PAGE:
Use of walking modifications, perceived walking difficulty and changes in outdoor mobility among community-dwelling older people during COVID-19 restrictions
Leppä, H., Karavirta, L., Rantalainen, T., Rantakokko, M., Siltanen, S., Portegijs, E., & Rantanen, T. (2021). Use of walking modifications, perceived walking difficulty and changes in outdoor mobility among community-dwelling older people during COVID-19 restrictions. Aging Clinical and Experimental Research, 33(10), 2909-2916. https://doi.org/10.1007/s40520-021-01956-2
Published inAging Clinical and Experimental Research
© The Author(s) 2021
Background Outdoor mobility enables participation in essential out-of-home activities in old age. Aim To compare changes in different aspects of outdoor mobility during COVID-19 restrictions versus two years before according to self-reported walking. Methods Community-dwelling participants of AGNES study (2017–2018, initial age 75–85) responded to AGNES-COVID-19 postal survey in spring 2020 (N = 809). Life-space mobility, autonomy in participation outdoors, and self-reported physical activity were assessed at both time points and differences according to self-reported walking modifications and difficulty vs. intact walking at baseline were analyzed. Results Life-space mobility and autonomy in participation outdoors had declined (mean changes -11.4, SD 21.3; and 6.7, SD 5.3, respectively), whereas physical activity had increased (5.5 min/day, SD 25.1) at follow-up. Participants perceiving walking difficulty reported the poorest baseline outdoor mobility, a steeper decline in life-space mobility (p = 0.001), a smaller increase in physical activity (p < 0.001), and a smaller decline in autonomy in participation outdoors (p = 0.017) than those with intact walking. Those with walking modifications also reported lower baseline life-space mobility and physical activity, a steeper decline in life-space mobility and a smaller increase in physical activity those with intact walking (p < 0.001 for both). Discussion Participants reporting walking modifications remained the intermediate group in outdoor mobility over time, whereas those with walking difficulty showed the steepest decline in outdoor mobility and hence potential risk for accelerated further functional decline. Conclusion Interventions should target older people perceiving walking difficulty, as they may be at the risk for becoming homebound when environmental facilitators for outdoor mobility are removed. ...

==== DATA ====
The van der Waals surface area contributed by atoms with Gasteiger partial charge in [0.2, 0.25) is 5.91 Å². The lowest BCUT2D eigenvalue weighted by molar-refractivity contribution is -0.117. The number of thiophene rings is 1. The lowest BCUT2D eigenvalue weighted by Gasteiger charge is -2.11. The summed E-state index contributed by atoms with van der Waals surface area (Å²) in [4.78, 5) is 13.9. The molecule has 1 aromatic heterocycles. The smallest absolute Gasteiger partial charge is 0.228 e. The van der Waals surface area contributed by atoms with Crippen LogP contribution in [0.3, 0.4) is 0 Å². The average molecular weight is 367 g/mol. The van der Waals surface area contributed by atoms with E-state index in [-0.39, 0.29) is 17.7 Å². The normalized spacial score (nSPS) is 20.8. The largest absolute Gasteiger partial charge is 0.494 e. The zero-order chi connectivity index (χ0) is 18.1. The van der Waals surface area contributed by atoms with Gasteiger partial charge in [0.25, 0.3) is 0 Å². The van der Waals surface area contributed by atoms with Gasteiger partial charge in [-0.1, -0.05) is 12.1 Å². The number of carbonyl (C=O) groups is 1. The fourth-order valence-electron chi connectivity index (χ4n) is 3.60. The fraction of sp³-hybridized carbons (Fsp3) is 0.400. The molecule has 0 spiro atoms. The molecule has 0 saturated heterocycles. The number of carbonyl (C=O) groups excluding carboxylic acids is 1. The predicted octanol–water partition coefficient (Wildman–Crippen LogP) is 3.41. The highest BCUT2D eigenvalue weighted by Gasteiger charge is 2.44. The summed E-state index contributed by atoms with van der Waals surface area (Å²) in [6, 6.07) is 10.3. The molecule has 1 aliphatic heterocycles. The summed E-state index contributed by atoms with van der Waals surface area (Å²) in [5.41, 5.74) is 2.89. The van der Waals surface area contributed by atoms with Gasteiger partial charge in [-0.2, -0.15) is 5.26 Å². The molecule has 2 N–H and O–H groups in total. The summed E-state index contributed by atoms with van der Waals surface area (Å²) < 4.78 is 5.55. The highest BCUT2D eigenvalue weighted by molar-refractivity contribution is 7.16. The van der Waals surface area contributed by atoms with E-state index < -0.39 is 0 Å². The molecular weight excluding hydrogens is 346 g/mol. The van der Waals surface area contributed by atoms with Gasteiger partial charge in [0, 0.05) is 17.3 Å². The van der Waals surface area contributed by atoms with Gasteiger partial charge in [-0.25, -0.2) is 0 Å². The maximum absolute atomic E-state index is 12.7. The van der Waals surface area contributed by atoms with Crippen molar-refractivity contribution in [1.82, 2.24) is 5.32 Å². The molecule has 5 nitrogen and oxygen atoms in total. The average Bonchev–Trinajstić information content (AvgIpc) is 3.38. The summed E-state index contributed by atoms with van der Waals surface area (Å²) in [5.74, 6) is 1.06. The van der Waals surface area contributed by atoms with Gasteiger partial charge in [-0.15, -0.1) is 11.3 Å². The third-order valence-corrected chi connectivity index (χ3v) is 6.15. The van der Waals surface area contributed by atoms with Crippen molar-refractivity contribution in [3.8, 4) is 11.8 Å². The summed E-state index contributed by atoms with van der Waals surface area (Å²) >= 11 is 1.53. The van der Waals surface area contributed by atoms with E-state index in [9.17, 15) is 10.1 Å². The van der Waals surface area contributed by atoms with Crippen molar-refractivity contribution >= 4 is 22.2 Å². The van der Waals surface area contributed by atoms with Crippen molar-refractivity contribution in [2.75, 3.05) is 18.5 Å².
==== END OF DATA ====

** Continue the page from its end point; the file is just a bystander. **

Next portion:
PublisherSpringer Science and Business Media LLC
Publication in research information system
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- Liikuntatieteiden tiedekunta 
Related funder(s)Academy of Finland; European Commission
Funding program(s)Research post as Academy Research Fellow, AoF; Research costs of Academy Research Fellow, AoF; Academy Project, AoF
The content of the publication reflects only the author’s view. The funder is not responsible for any use that may be made of the information it contains.
Additional information about fundingOpen access funding provided by University of Jyväskylä (JYU). This work was supported by the European Research Council (grant number 693045 to Ta.R), the Academy of Finland (grant numbers 310526 to Ta.R, 330,185 to MR, and 321,336 and 328,818 to Ti.R), the Finnish Ministry of Education and Culture (to MR, Ta.R and EP), and the University of Jyväskylä. The financial sponsors were not involved in the design, implementation, analyses or reporting of the results. In addition, the content of this manuscript does not reflect the official opinion of the European Union. Responsibility for the information and views expressed in the manuscript lies entirely with the authors. ...
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